A Fossil Wrist PDA running the Overbite Gopher browser

Mobile Gopher Client Brings Fossil Wrist PDA Online

Like many new technologies, smartwatches needed a few iterations before they became useful enough for the average person. Early examples were too clunky and limited to be of use to anyone but geeks who wanted to show off their “next big thing”. The 2005 Fossil Wrist PDA was a prime example: although impressively compact for its time, its limited battery life and poor feature set made it obsolete as soon as it was released. But since it ran on Palm OS, it offered plenty of opportunity for hacking: Palm expert [Cameron Kaiser] has upgraded his Wrist with internet access.

While Palm OS 4 natively supports TCP/IP networking, this component was deleted from the Wrist version to save memory. In any case, the only viable network interface would have been the USB port, which isn’t too convenient for a watch. Not to be deterred, [Cameron] worked out a way to add network support back into the Wrist: he used the IR port on a Palm m505 to send a copy of its own network drivers to the watch. This works because both devices run the same basic OS version on the same CPU type; the only drawback is that the network setup dialog doesn’t respond correctly to the Wrist’s different set of buttons. Continue reading “Mobile Gopher Client Brings Fossil Wrist PDA Online”

An Overkill Network Adapter For Retrocomputers


If you want to get an old Apple, Commodore 64, Amiga, or any other retrocomputer up on the Internet, this is for you. [Stian] had an Amiga 500 lying around and wanted to put it on a network. The A500 isn’t expandable, so he needed to look at some sort of adapter to put it on a network. The solution came to him in the form of a Raspberry Pi, a null modem cable, and a few bits of software.

To connect his Amiga to his network, [Stian] made a small serial converter board for his Raspi that breaks out the Tx and Rx pins on the Pi to a 9-pin serial port. With the physical connection to the Pi made, the only thing left to do was to get some software for the Amiga, namely AmiTCP and PPP. It’s not exactly a fast network connection, but this build allows [Stian] to connect to WiFi networks with ancient hardware.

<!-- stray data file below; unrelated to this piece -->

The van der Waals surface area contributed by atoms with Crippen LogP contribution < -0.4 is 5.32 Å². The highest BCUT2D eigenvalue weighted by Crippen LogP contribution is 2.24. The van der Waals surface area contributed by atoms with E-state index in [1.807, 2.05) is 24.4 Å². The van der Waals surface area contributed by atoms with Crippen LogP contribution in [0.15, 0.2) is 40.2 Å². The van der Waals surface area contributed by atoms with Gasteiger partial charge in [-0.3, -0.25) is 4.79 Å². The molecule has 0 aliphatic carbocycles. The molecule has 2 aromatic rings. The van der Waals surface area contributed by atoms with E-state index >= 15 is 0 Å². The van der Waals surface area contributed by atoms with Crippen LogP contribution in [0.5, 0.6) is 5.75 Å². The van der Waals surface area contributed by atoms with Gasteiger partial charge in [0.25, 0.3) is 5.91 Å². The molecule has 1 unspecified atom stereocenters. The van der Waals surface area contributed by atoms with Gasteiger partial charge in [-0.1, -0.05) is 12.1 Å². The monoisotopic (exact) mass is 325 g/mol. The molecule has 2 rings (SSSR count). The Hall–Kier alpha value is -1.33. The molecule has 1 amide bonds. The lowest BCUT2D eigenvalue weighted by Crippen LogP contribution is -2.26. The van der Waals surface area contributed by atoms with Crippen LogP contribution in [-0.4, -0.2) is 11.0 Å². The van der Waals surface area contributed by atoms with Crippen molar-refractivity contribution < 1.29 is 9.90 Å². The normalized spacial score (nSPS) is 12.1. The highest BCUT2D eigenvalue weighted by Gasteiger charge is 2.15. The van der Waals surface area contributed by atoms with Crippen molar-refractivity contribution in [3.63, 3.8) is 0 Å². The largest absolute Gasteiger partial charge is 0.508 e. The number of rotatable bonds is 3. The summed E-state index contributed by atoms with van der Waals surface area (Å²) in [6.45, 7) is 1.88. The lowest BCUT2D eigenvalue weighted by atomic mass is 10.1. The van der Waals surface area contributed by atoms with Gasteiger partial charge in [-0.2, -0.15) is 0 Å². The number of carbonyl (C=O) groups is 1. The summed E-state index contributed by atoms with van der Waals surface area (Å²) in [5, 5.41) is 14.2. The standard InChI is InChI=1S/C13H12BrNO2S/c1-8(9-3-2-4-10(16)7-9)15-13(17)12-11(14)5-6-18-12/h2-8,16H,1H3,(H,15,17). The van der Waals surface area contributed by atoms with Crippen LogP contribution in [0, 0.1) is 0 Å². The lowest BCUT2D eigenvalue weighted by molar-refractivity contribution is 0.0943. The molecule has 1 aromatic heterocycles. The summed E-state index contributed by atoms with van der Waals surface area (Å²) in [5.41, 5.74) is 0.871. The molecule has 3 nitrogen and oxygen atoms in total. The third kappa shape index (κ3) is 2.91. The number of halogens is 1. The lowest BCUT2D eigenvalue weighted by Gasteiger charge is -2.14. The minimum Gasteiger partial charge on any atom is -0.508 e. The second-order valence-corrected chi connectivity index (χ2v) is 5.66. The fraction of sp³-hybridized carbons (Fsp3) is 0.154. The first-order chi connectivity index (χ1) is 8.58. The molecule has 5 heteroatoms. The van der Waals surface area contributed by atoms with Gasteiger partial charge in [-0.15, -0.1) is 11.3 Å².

One interesting aspect of [Stian]’s build is the fact it’s completely transferable to other retrocomputers – everything from old S-100 bus computers to classic macs, apples, and pretty much anything else with a serial port that supports PPP. Even with the expense of a Raspberry Pi, it’s much cheaper than absurdly expensive second-hand SCSI to Ethernet controllers and other tomfoolery.

Hackaday Retro Edition Roundup

It’s time for another update chronicling the adventures and misadventures of getting really old computers to load our retro edition!

First up is [Andrew Hull] and his brilliant use of a Raspberry Pi to get an old Psion 5mx PDA on the Internet. The Raspi served as a wireless bridge, taking in Internet from a WiFi dongle and sending it back out via a serial port. Here’s a great guide for enabling PPPD on the Raspi, and giving just about anything with a serial port an Internet connection.

It may push the limits of being a retro submission, but [Glen]’s use of a modem to get on the Internet calls to us like a siren song.

Did you know Corel made computers? Well, [Victor] has one, and it’s actually a pretty interesting machine. ARM processor, an actual hard drive, and dual Ethernet ports. It was built in the late 90s and the hard drive has since died, but [Victor] booted it into Red Hat over his network and loaded up our retro site.

Finally, we come to [Greg]’s submission. He could have sent in a Mac SE/30 submission, but figured that was old hat (do you see one on there, [Greg]. No. And it’s the best computer Apple will ever make). Instead, he had an old Powerbook Duo 2300c with a Duo 230 screen lying around.

Powerbook Duos are pretty weird; they only had two ports – a single DIN-8 serial port and a dock connector. [Greg] had a Powerbook Duo dock that surprisingly had an Ethernet port. Third-party peripherals to the rescue, it seems. After plugging his Duo to his network and launching iCab, [Greg] was able to browse both the retro and main Hackaday editions. Picture Not bad for the smallest laptop Apple made before the Air.

Oh, [Greg] was also cool enough to write a tutorial for getting just about every Macintosh on the Internet. We’ve put that up on the retrocomputing guide portion of our retro site, and we’re always looking for new submissions.

You can check out the pics from all these submissions in a Web 2.0 WordPress gallery after the break, or head on over to the retro site and view them the way the gods of HTML intended.

Continue reading “Hackaday Retro Edition Roundup”